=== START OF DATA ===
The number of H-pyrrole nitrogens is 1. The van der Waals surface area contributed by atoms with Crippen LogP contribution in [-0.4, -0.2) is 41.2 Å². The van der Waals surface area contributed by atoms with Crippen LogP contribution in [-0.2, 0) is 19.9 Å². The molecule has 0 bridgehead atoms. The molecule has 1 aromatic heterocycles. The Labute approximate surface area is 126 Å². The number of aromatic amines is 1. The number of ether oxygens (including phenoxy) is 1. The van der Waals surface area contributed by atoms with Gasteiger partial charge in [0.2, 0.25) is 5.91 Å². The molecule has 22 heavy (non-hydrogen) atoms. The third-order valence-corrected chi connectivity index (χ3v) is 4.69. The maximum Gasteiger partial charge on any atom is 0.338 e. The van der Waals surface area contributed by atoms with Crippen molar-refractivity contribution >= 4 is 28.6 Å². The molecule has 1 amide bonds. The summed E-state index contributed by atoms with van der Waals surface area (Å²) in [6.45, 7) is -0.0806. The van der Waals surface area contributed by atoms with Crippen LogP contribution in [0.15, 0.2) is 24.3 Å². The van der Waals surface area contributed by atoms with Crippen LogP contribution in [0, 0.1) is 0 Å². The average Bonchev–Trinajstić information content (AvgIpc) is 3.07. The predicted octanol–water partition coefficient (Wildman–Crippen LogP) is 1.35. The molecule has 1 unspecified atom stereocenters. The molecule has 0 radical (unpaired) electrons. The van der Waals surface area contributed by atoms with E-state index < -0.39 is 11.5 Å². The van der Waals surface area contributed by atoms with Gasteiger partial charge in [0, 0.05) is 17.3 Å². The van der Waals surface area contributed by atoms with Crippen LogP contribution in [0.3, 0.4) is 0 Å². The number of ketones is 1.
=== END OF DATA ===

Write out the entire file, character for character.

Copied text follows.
The number of H-pyrrole nitrogens is 1. The van der Waals surface area contributed by atoms with Crippen LogP contribution in [-0.4, -0.2) is 41.2 Å². The van der Waals surface area contributed by atoms with Crippen LogP contribution in [-0.2, 0) is 19.9 Å². The molecule has 0 bridgehead atoms. The molecule has 1 aromatic heterocycles. The Labute approximate surface area is 126 Å². The number of aromatic amines is 1. The number of ether oxygens (including phenoxy) is 1. The van der Waals surface area contributed by atoms with Gasteiger partial charge in [0.2, 0.25) is 5.91 Å². The molecule has 22 heavy (non-hydrogen) atoms. The third-order valence-corrected chi connectivity index (χ3v) is 4.69. The maximum Gasteiger partial charge on any atom is 0.338 e. The van der Waals surface area contributed by atoms with Crippen molar-refractivity contribution >= 4 is 28.6 Å². The molecule has 1 amide bonds. The summed E-state index contributed by atoms with van der Waals surface area (Å²) in [6.45, 7) is -0.0806. The van der Waals surface area contributed by atoms with Crippen LogP contribution in [0.15, 0.2) is 24.3 Å². The van der Waals surface area contributed by atoms with Crippen LogP contribution in [0, 0.1) is 0 Å². The average Bonchev–Trinajstić information content (AvgIpc) is 3.07. The predicted octanol–water partition coefficient (Wildman–Crippen LogP) is 1.35. The molecule has 1 unspecified atom stereocenters. The molecule has 0 radical (unpaired) electrons. The van der Waals surface area contributed by atoms with E-state index < -0.39 is 11.5 Å². The van der Waals surface area contributed by atoms with Gasteiger partial charge in [0, 0.05) is 17.3 Å². The van der Waals surface area contributed by atoms with Crippen LogP contribution in [0.3, 0.4) is 0 Å². The number of ketones is 1.